June 18, 2012
Nursing Shortages – Oh Really?
Nursing shortage seems like another myth. In some areas of the USA, this is true. In other areas, there is an honest shortage, but it may not last long. What are some of the factors affecting the field of nursing? There are some obvious answers and some almost obscure answers.
Two of the most telling answers are one; older nurses are not retiring because of the economy and may well have a spouse without a job. The second and more frightening answer is hospitals are just not replacing nurses as they leave. Why you might ask? The reduction in profits is largely to blame and increases in hospital administrator salaries are adding to this pressure.
Although many hospitals have positions for nurse aids, more hospitals are adding them in place of nurses. This will increase the workload for remaining nurses, but the hospitals are striving to keep profits increasing. How are the hospitals determining this? They have people patrolling the floors of the hospitals, counting patients, watching nurse activities and other variables. These people report to the administration about their observations.
This may sound cruel, but many nurses have brought this on themselves by their actions or maybe I should say lack of doing their duties. I have been in a few hospitals and actually seen this and wondered how the hospital could make money with the nurses sitting around the nursing station. In one visit to a friend, the five hours I was there they sat and never made rounds. Call buzzers would go off and still they did not move. They would send an aid to check and only leave the nurse's station if it was something urgent. The patient I was visiting needed a shot every four hours, but while I was visiting, no shots were given.
Even a trip to the nurse station did not get a shot. In this case, I called the doctor and explained what had happened. The doctor said he would be there in a few minutes and he was. He came in an entrance away from the nurse's station and came directly to the room. He checked the chart and asked how long I had been there. Next, he headed to the dispensary to get the medication for the shot and the syringe. He asked why his patient had not been given a shot on time. The answer was it was not listed on the patient file. He came to the room, gave the shot, and then went back to the station with the patients chart in his hand.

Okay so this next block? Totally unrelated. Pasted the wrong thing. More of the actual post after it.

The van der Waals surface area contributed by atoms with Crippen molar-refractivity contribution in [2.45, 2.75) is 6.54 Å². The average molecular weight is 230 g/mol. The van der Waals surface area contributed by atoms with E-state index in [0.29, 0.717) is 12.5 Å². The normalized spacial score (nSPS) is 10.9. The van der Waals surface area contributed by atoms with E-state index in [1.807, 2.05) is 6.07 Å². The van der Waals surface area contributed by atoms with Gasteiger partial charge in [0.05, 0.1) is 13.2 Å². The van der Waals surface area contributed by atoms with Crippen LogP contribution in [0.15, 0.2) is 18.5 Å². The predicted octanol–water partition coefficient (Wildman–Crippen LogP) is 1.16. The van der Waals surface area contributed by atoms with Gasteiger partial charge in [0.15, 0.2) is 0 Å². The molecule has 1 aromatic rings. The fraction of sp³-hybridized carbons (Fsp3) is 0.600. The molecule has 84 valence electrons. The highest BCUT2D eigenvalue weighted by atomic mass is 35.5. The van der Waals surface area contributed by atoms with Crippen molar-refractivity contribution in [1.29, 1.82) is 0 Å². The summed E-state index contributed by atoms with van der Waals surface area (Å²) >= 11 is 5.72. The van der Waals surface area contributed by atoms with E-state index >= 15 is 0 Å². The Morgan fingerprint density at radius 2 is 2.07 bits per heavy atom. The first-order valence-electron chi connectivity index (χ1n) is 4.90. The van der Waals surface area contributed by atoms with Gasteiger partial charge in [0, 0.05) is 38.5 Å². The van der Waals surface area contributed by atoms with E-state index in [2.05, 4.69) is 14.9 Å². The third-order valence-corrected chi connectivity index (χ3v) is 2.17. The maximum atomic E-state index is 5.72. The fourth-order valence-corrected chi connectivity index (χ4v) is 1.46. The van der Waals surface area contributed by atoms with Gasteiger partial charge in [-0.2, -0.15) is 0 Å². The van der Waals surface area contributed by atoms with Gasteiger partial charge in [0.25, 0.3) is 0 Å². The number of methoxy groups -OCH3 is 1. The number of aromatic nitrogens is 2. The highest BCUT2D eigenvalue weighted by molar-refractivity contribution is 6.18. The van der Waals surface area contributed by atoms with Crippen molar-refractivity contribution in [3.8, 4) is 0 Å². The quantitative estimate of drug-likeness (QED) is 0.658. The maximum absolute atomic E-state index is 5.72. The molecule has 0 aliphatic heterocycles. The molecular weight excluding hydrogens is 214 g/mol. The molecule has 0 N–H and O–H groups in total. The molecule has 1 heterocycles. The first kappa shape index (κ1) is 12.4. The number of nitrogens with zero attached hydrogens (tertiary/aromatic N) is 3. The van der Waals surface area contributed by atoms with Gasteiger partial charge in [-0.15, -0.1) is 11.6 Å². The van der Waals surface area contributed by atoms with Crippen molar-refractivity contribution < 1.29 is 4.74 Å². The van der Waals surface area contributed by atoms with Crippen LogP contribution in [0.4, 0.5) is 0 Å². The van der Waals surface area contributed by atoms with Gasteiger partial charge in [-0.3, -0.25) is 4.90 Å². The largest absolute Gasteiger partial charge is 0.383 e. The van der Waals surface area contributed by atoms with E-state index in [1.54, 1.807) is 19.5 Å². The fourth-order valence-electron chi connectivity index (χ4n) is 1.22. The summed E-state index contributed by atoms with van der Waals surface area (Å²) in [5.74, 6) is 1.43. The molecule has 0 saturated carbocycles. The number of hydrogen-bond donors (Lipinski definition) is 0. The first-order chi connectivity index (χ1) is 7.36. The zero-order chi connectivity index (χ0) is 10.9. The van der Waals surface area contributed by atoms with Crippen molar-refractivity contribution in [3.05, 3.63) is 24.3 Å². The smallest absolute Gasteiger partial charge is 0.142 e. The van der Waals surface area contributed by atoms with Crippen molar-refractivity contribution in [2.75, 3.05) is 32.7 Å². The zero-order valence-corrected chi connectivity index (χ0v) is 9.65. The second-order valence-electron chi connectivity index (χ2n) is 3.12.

I don't know more as visiting hours were over and the nurses were checking every room and making sure all visitors were leaving. The whole time I had been there, no rounds had been made by the nurses, but the aids had come and gone rather regularly. From what I observed, the five nurses had a gab fest the whole time and I don't think four had gone anywhere except to use the ladies' room and one to the cafeteria to bring back food for all.
In another hospital, I knew there were very few patients on that level, but the nurses were constantly checking rooms and I very seldom heard a call bell (or buzzer) sounding. About every 15 to 20 minutes, a nurse would be in to check on my wife, checking pulse and blood pressure and moistening her lips with water on a cloth. When shift time came, one of the day nurses stayed and two others reported in plus a couple of aids. Even they were making rounds and checking on the few patients. A very clear contrast when compared to my visit to a friend.
From the second article, this seems to be the case I have described above and varies from hospital to hospital. Some nurses are extremely busy and at some hospitals, it is difficult to see nurses at work. Even patients are complaining at these hospitals. Although this is seldom talked about, hospitals that have strong unions are where the most complaints originate. Others say it depends on the strength of the director of nursing. And, it may be a combination of these.
Either way there are several scenarios that may play out in the next few years. I disagree with the scenarios discussed in this blog, but he may be right as he is an insider and I am a patient. I suspect there will not be an oversupply of nurses because many will leave for employment that is more lucrative. Hospitals will work diligently to reduce the nursing staff and replace many with nurse aids to reduce labor costs and at the same time bring in pharmacists to administer medications and manage inhouse pharmacies. Unions will be either forced out or greatly weakened all as a means of increasing profits.